When Samsung Mobile announced their Galaxy S lineup of Android phones, they claimed their new 1 GHz Hummingbird processor offered 3x faster graphics performance than any current smartphone. We wondered how they could reach this new level of power and later learned their custom 45nm Samsung chipset (S5PC110) contained a newer model PowerVR GPU.
If PowerVR sounds familiar that’s because its the same family of graphics processors found in Motorola’s Droid series (Droid, Droid X, and Droid 2). The only difference is that the Droids have the SGX530 and the Galaxy S lineup includes the SGX540, which offers “2x the sustained performance compared to the previous SGX530 core“.
We just got the AT&T Samsung Captivate unboxed so we wanted to put it to the test versus some popular Android handsets. For this round of benchmarks we will be comparing the Samsung Captivate, Motorola Droid, Droid X / 2, Nexus One, Droid Incredible, HTC EVO, and myTouch 3G Slide.
Android GPU Benchmarks
In the popular benchmark Neocore, the Samsung Captivate scores 55.8 fps which is 30 percent faster than the Droid X. The Samsung Captivate also takes home the best score in Nenamark and GLBenchmark Pro. The only test where it didn’t come out on top is the GLBenchmark HD, which I can’t explain.
Note that the myTouch 3G Slide is able to match the performance of some high end phones thanks to its lower display resolution (HVGA vs WVGA).
Next up we have the new GLBenchmark 2.0 suite, which has yet to be publicly released. This new GPU benchmark test the OpenGL ES 2.0 capabilities of the device and also measures performance with full-scene anti-aliasing (FSAA), which helps help avoid aliasing (or “jaggies”) on full-screen images.
Here we can see the Samsung Captivate shine with these demanding benchmarks. The Captivate delivers the promised 2x-3x the GPU performance of the PowerVR SGX530 or the Adreno GPU core found in the Snapdragon phones (Nexus One, EVO, etc.). In the GLBenchmark PRO FSAA test, the Captivate offers nearly 6x the performance of the Snapdragon-powered Nexus One.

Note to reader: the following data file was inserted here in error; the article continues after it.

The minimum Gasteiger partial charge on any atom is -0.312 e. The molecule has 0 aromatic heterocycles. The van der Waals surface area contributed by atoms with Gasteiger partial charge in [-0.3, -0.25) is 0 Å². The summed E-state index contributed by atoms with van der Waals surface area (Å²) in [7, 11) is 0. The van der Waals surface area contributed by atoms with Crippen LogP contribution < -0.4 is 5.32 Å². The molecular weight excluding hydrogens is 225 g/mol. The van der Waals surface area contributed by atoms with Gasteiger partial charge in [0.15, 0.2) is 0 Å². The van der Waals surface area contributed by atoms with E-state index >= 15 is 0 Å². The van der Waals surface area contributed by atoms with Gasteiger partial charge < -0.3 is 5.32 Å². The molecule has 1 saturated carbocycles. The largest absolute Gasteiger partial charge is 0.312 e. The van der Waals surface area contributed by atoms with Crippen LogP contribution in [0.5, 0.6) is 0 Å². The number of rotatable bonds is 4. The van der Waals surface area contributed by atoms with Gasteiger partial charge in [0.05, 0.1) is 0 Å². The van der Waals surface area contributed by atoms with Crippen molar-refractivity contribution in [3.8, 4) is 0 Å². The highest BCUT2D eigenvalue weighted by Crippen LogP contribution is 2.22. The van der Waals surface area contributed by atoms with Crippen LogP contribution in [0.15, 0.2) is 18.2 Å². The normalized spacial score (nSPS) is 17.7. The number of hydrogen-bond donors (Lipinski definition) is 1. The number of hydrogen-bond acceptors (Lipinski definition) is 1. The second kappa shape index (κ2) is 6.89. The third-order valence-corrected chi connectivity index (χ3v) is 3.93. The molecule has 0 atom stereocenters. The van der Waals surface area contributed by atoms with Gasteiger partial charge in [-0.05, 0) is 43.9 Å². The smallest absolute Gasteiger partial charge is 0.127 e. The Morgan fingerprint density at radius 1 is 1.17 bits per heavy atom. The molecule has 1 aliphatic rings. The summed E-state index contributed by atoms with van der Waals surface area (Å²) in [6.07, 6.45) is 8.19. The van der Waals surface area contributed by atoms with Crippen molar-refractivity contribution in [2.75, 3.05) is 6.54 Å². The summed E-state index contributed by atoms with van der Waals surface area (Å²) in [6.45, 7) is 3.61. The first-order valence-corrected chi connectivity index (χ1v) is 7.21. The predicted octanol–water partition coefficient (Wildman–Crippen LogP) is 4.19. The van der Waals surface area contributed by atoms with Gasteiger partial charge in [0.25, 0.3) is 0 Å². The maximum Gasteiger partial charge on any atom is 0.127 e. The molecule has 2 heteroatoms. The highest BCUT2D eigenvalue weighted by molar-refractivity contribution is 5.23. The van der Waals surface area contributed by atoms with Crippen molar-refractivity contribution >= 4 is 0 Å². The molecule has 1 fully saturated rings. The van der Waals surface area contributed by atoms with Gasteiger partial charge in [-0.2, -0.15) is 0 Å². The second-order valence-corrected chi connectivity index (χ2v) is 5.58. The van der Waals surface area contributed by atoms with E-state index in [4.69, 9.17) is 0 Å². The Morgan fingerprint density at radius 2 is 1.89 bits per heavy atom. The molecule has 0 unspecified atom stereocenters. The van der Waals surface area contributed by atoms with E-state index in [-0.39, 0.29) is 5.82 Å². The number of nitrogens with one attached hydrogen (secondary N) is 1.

The AT&T Samsung Captivate (and the entire Galaxy S lineup) offers the best graphics performance of any smartphone. When you combine that with the Super AMOLED display and 6-axis accelerometer, you have the best portable gaming smartphone – period.
We also can’t forget the TV out functions of the Galaxy S lineup, which have survived from the international version, and are included with the AT&T Captivate. The video cable is sold separately, but for around $5 on Amazon you can pick one up and turn your Android phone into a home console system. If you pair that with a Wii remote or other bluetooth controller, you have a pretty compelling game system that can easily fit in your pocket.
Look for the Galaxy S lineup to continue its lead till at least this holiday season. Qualcomm, Texas Instruments, Nvidia, and even Intel are all working on new smartphone chipsets and they hope to hit the market towards the end of this year.
Now if only we could get EA and Gameloft to take Android serious, we would have some mobile games that could compete with the iPhone 4 (believed to be SGX535 GPU). The Galaxy S is more than capable of running any game thrown at it, but there are not that many titles that push the system to its limits yet (except for the Gameloft HD titles that are not available on the Android Market).
Check back later this week for some hands on videos with some of the Gameloft HD titles running over the video out cable to a HDTV.